This crass system is the same which prevails in the UK, where contract vets perform as official veterinarians. There are perverse incentives built into the system, where a poor inspection report leads to an increase in supervisory hours, while a very poor score leads to plant closure, depriving the vets (and their employers) of their incomes.

Clearly, the independent, local authority-based system in the UK, which the EU system replaced, would not suffer from these defects.

But, despite the problems report, there are no indications that things are getting at all better. According to the USDA which clears plants for US exports (where chlorine is used in liberal quantities), the Covid-19 pandemic has pushed the Polish poultry industry to the brink of crisis.

Although Poland remains the EU's largest single poultry producer, processing 2.5 million tons of poultry meat annually, compared with the EU total of 15.2 million tons, demand from Western European hotels, restaurants and institutions has dropped sharply in the wake of the pandemic, precipitating an across the board price cut, from which the industry has yet to recover.

In addition, Poland has struggled to contain outbreaks of highly pathogenic avian influenza, with an OIE report of a million birds having been slaughtered in one farm by the end of 2020, adding to the nine outbreaks to be reported up to January 2020.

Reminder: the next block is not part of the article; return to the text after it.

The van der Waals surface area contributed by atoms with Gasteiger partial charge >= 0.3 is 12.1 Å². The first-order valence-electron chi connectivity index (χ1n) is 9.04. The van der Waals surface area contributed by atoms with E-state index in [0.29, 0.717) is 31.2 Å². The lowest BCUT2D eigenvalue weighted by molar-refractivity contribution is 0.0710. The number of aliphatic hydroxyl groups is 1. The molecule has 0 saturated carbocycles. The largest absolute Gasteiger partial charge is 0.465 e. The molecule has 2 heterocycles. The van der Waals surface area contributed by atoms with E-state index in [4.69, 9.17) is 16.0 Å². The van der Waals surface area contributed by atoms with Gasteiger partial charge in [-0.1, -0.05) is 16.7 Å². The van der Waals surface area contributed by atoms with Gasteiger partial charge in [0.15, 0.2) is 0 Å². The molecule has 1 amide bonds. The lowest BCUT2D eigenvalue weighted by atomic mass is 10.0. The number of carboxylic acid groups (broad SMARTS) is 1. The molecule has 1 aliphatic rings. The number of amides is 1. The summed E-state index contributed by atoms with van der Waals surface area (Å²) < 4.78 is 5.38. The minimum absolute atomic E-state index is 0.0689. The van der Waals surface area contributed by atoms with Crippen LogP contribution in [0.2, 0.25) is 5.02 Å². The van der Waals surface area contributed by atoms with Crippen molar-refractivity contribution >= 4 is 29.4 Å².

Yet, despite an obviously uncontained situation in Poland, the Commission is excluding for no good reason unpurified Class B live bivalve molluscs from the UK – although treated oysters have been successfully shipped.

This has led Defra secretary George Eustice to consider tit-for-tat restrictions on the import of European mineral water and several other food products. Such an action, on its own, would probably be unwise, as it would lose the UK the moral high ground over the Commission exclusion which is almost certainly in breach of the TCA and the WTO SPS Agreement.

However, if Eustice was looking for an entirely legitimate response, he could bring forward import controls to apply to Polish poultry products – entirely justified by the rash of food poisoning reports. The application of Regulation 2073/2005 criteria would, most likely bring imports to a crashing halt – to the delight of UK producers - leaving Eustice with clean hands, and some serious leverage.

And for those looking for Brexit benefits, inside the EU, it would not be possible to apply import checks to contaminated EU produce and nor could we legitimately ban produce which has been so lovingly inspected by underpaid vets working to EU food laws. What's good for the EU goose, the Commission needs to learn, should be good for the UK gander.

Also published on Turbulent Times.